Saturday, August 2, 2014

Extremely Loud and Incredibly Close, by Jonathan Safran Foer (author), Jeff Woodman (narrator), Barbara Caruso (narrator), Richard Ferrone (narrator)

Recorded Books, ISBN 9781419328794, April 2005

Oskar Schell is a nine-year-old boy living in New York City, and trying to cope with the terrible loss of his father in the Twin Towers on 9/11.

Shortly after that horrible day, Oskar finds an odd-looking key in a vase stored on a closet shelf. It's inside an envelope, on which someone has written one word: Black. He seizes on this, and decides that he has to find the lock that the key fits, to learn something important about his father. Concluding that "Black" must be a person's name, Oskar sets out to meet every person in New York City with the last name of Black, and find out who has the right lock.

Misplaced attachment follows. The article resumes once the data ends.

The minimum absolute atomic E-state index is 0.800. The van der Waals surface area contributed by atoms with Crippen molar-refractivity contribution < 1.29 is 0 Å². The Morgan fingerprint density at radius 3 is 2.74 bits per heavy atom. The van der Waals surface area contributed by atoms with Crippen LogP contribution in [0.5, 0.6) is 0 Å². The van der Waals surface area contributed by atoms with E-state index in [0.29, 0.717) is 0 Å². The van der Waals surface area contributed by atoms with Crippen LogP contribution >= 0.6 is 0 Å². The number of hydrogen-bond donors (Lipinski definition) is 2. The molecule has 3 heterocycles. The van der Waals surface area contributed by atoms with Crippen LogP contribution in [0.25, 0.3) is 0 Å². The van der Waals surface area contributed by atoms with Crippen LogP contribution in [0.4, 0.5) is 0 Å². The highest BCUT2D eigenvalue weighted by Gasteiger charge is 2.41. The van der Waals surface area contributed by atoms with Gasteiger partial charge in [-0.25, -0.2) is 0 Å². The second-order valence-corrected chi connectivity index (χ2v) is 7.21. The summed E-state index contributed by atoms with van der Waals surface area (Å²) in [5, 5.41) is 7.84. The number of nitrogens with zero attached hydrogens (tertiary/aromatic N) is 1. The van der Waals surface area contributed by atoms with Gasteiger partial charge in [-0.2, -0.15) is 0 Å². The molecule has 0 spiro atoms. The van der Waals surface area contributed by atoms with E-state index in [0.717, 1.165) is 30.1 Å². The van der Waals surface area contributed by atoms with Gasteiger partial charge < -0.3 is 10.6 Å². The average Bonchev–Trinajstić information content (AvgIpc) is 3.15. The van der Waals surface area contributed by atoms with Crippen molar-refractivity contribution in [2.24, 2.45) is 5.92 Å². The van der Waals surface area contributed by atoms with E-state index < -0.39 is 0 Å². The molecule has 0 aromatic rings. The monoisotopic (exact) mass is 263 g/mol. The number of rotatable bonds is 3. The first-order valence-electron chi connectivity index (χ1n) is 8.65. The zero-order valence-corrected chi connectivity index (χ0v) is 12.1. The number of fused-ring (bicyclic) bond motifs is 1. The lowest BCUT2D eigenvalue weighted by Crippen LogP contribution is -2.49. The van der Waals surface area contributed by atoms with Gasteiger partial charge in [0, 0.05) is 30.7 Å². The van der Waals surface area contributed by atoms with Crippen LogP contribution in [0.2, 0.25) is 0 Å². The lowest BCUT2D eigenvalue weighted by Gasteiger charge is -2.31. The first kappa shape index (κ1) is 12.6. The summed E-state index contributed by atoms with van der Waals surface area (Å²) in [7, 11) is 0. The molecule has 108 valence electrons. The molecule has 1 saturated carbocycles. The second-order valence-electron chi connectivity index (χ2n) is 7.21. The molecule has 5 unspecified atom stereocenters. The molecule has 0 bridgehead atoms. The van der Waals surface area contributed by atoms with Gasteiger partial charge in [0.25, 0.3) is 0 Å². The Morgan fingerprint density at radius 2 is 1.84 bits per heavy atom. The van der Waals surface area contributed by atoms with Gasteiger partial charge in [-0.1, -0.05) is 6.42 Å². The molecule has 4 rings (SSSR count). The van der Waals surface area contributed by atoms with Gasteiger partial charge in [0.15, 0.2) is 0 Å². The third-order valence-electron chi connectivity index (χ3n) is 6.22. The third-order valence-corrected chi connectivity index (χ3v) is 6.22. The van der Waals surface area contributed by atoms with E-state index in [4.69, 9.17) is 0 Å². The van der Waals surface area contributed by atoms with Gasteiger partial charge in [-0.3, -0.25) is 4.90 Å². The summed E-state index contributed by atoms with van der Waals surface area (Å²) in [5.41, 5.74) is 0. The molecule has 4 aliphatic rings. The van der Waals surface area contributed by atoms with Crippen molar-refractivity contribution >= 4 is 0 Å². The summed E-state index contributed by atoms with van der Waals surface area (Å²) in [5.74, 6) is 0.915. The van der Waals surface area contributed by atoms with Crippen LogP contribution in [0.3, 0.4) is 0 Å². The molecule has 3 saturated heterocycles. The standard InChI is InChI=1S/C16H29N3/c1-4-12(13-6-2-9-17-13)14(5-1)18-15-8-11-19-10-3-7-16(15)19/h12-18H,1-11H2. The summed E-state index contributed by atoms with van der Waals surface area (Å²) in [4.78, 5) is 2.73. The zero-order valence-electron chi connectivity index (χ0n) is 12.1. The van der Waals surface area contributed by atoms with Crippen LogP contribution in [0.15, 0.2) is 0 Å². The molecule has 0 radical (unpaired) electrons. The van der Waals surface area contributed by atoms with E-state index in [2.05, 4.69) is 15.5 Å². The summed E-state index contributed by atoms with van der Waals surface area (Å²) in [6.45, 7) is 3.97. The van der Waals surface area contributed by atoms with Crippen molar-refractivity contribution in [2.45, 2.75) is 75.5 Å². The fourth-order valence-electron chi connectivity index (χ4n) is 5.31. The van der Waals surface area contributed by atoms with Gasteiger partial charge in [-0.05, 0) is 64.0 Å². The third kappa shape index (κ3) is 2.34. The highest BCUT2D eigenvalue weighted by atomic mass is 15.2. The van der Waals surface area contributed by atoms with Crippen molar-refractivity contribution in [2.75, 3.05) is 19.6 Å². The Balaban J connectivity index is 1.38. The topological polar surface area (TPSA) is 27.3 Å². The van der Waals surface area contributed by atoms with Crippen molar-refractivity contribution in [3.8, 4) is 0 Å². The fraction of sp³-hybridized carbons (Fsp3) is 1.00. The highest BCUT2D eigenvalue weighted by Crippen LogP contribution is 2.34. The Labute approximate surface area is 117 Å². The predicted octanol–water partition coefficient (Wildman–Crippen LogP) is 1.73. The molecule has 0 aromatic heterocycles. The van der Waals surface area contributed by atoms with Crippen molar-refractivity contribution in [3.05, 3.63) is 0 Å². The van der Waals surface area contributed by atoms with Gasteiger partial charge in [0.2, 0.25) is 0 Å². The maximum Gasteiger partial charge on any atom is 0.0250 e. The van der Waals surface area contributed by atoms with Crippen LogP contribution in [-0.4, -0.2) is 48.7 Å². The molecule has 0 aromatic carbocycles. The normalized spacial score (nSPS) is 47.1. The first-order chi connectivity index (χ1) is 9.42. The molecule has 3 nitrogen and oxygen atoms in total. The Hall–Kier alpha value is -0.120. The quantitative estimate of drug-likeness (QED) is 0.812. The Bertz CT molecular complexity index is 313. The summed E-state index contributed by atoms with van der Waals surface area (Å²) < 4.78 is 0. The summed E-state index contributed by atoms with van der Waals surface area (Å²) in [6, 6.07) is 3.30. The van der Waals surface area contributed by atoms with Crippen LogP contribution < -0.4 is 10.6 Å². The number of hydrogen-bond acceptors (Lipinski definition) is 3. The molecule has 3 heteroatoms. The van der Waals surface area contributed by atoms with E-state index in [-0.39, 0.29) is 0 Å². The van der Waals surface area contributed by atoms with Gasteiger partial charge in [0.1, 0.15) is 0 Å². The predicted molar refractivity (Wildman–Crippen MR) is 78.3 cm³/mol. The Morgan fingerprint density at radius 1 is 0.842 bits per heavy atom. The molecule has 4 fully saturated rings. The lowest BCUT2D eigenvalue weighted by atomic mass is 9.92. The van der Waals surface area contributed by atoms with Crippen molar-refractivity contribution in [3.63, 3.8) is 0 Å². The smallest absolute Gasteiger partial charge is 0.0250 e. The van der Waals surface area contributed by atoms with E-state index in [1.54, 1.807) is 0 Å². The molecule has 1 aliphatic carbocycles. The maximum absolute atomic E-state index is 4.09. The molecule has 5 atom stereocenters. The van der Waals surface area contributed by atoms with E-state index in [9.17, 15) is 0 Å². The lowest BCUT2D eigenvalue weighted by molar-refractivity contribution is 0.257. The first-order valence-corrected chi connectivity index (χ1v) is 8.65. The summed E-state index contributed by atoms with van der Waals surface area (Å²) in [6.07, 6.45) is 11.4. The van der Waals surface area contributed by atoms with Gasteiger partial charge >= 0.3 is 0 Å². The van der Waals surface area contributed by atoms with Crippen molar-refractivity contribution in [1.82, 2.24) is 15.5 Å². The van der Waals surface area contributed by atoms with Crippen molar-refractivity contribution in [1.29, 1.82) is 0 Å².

In the process, Oskar meets all kinds of people, from an amazing range of backgrounds. But in between Oskar's adventures, we learn the stories of Oskar's grandmother, and his grandfather, the husband who left her forty years ago, for reasons he never explained. As the three Schells tell us their stories, a fascinating family history unfolds, and we explore complex and multilayered relationships. Further layered in are Oskar's memories of his father, and the games and stories his father shared with him.

Oskar is smart, lonely, grieving, and coping in his own way, which is often baffling to the adults around him. That's perhaps only fair, since their ways of coping baffle him, too. He's an interesting and likable kid, and anyone who has lost a parent too young, or survived the events of 9/11 will relate to him. I'm very glad I finally stumbled across this book; I'm sorry I missed it when it first came out.

Highly recommended.

I bought this book.